Kuomintang chairmanship election, 2005

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Kuomintang chairmanship election, 2005
Emblem of the Kuomintang.svg
← 2001 16 July 2005 2007 →
  Yingjeou Ma.jpg 2007NewYearHopeWalking JPWang.jpg
Nominee Ma Ying-jeou Wang Jin-pyng
Popular vote 370,056 143,268
Percentage 72.36% 27.64%

2005 KMT election.PNG
Graphical depiction of the results:
Ma won against Wang, 72.4% of the vote to 27.6%.

Chairman before election

Lien Chan

Elected Chairman

Ma Ying-jeou

The Kuomintang chairmanship election of 2005 (Chinese: 2005年中國國民黨主席選舉) was held on July 16, 2005 in Taiwan between Ma Ying-jeou and Wang Jin-pyng. The election was triggered by the retirement of chairman Lien Chan.

This was the second direct election of the chairman in Kuomintang history. All registered, due-paying KMT party members were eligible to vote. Previous leaders of the KMT had been elected by the party congress in a one-man race (with the candidate being either the incumbent or his designated successor). Lien ran unopposed in 2001, but his election was decided by rank and file party members. Lien retired without naming a successor, choosing to retain a direct election for the office of chairman.

The election was widely seen as a preliminary contest for the party's nomination in the 2008 presidential election. Ma's landslide victory over Wang originally made him the frontrunner in the bid for the KMT presidential nomination. An indictment over corruption in 2007 damaged Ma's election hopes, but he eventually ended up winning the 2008 presidential election.

The following KMT chairmanship election occurred in 2007.

Candidate Total votes cast Percentage of vote
Ma Ying-jeou (W) 370,056 72.36%
Wang Jin-pyng 143,268 27.64%
Total eligible voters 1,045,467
Total ballots cast 524,487
Voter turnout 50.17%
Total ballots counted 518,324
Disqualified ballots 6,163

The Candidates[edit]

The election was less about specific issues and more about personality. Both candidates supported a conciliatory approach toward relations with the People's Republic of China and supported the party's opposition to Taiwan independence and support of the 1992 consensus. They both promised to reform the party to make it more democratic and crack down on black gold. Ma's supporters argued that being younger and more charismatic, he would provide the party with a more youthful, clean, and open image which would be useful for the party in the 2008 legislative elections and the 2008 presidential elections. Wang's supporters cited his experience as speaker of the Legislative Yuan and his support among party leaders as vital in uniting the pan-Blue Coalition.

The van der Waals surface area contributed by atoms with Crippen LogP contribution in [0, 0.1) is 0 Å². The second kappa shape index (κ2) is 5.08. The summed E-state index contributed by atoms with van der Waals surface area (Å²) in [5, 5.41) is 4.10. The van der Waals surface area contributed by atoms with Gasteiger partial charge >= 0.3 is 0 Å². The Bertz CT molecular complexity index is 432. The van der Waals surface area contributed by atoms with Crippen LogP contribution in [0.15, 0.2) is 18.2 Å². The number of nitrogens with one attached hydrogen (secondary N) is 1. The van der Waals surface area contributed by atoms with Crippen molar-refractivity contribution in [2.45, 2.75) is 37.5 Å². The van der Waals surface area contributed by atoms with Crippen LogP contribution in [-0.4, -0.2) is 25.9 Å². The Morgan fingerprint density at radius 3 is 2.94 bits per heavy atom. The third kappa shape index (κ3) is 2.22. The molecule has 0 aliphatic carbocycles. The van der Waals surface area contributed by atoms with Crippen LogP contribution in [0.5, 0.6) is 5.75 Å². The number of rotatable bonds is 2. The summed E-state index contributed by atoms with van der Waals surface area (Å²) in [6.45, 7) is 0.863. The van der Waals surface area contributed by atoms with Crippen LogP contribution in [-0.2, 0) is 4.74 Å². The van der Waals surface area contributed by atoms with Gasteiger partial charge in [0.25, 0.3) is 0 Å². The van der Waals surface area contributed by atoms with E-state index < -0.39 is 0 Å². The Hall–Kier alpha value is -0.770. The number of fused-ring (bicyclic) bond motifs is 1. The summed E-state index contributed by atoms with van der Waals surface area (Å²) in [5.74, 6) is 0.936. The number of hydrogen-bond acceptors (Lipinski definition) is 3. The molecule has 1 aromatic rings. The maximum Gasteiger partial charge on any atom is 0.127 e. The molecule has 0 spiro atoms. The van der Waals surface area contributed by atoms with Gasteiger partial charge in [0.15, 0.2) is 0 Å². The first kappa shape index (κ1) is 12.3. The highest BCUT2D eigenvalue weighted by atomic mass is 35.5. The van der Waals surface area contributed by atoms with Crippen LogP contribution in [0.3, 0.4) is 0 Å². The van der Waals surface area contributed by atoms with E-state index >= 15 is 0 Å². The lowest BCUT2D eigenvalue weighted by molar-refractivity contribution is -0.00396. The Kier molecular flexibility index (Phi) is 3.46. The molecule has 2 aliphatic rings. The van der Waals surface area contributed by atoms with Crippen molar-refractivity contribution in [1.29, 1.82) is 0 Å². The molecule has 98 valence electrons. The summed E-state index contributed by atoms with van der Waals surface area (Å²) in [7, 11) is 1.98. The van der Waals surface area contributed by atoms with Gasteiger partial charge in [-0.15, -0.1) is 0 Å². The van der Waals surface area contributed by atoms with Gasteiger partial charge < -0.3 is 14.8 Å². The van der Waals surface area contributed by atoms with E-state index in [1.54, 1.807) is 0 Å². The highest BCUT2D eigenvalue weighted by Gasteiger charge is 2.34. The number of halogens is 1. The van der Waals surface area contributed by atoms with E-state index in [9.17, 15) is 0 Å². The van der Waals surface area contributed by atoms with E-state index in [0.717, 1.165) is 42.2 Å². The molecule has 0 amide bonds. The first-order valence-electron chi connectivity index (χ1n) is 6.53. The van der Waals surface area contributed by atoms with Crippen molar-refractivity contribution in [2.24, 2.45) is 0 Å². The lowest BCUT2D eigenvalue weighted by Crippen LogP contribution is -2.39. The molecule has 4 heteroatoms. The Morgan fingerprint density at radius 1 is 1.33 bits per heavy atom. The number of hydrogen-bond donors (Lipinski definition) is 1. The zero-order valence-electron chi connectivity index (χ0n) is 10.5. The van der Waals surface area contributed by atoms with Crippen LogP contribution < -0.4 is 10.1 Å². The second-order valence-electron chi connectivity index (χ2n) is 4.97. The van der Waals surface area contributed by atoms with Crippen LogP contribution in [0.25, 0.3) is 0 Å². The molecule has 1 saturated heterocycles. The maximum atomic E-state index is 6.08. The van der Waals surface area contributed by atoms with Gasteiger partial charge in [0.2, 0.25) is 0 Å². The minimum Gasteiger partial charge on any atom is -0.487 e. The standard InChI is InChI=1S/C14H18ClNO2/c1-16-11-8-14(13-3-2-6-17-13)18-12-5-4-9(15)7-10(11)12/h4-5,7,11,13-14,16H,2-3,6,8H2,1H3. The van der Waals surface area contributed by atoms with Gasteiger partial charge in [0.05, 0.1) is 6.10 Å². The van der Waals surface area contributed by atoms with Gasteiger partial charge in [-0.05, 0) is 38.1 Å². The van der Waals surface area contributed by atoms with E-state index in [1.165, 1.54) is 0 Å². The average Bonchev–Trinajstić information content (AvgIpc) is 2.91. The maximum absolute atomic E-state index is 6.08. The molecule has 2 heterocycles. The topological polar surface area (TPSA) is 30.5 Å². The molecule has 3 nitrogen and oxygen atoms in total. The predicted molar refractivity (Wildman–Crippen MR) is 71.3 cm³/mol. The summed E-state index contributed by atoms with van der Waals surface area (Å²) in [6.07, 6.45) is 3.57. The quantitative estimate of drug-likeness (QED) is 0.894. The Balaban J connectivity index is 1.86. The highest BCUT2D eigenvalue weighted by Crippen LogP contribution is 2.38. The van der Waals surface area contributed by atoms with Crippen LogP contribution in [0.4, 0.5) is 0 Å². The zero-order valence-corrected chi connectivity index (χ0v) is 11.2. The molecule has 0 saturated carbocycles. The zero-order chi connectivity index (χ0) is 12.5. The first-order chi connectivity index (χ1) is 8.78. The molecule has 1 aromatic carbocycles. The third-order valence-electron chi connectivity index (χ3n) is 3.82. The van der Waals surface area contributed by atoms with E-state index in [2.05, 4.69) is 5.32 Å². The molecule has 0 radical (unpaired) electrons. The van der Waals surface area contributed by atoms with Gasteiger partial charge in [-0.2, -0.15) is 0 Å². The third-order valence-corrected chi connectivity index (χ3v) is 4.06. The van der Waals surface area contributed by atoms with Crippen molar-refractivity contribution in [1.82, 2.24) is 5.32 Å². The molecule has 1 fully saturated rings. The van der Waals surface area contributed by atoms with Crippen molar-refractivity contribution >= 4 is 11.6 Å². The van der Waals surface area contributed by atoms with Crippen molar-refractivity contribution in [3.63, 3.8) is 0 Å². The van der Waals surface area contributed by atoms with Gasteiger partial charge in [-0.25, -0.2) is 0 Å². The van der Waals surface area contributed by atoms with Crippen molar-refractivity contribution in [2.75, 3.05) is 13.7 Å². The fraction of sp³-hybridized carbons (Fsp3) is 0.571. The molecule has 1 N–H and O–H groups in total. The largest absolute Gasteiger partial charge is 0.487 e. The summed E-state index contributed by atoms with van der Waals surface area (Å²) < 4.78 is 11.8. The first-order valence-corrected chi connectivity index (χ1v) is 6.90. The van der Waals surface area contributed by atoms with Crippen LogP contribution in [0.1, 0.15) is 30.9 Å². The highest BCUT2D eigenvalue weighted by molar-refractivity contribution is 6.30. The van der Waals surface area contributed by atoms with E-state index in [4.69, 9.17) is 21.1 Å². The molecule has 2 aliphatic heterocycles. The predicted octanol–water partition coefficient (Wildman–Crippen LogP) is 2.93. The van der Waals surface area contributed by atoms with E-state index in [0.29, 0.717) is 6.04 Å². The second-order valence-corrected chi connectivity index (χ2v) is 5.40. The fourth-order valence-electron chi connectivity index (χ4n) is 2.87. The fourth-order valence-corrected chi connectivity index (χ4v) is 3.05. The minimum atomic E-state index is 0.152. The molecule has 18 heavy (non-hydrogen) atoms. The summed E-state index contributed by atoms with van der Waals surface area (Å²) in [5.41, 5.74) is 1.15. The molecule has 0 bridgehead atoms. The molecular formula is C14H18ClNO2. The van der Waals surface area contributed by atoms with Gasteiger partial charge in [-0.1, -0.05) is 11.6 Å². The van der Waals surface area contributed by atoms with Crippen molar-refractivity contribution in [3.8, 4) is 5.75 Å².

Ma Ying-jeou ran in the election while serving as the mayor of Taipei City and a vice chairman of the KMT. His efforts at cracking down on black gold during his tenure as Justice Minister in the 1990s earned him a reputation of incorruptibility, especially because he was fired from this post for alienating the political underground, and his political career was considered to be over. His clean and competent public image and personal charisma has made him a widely popular politician, especially among female and younger voters. However, his critics claim that he, unlike his opponent, lacks friends among the KMT's political elite and has little experience in forging political alliances. In addition, his opponents claim that Ma's background as a Mainlander (he was born in Hong Kong to Hunanese parents) may become a problem when he runs for president (in the 2004 presidential election President Chen Shui-bian questioned his mainland-born opponents' loyalty towards Taiwan and questioned whether they would "sell Taiwan out" to the PRC). In response, his supporters cite polls that indicate that Ma is popular among all ethnicities and regions in Taiwan, and that substantial numbers of DPP supporters have indicated in polls that they would vote for him.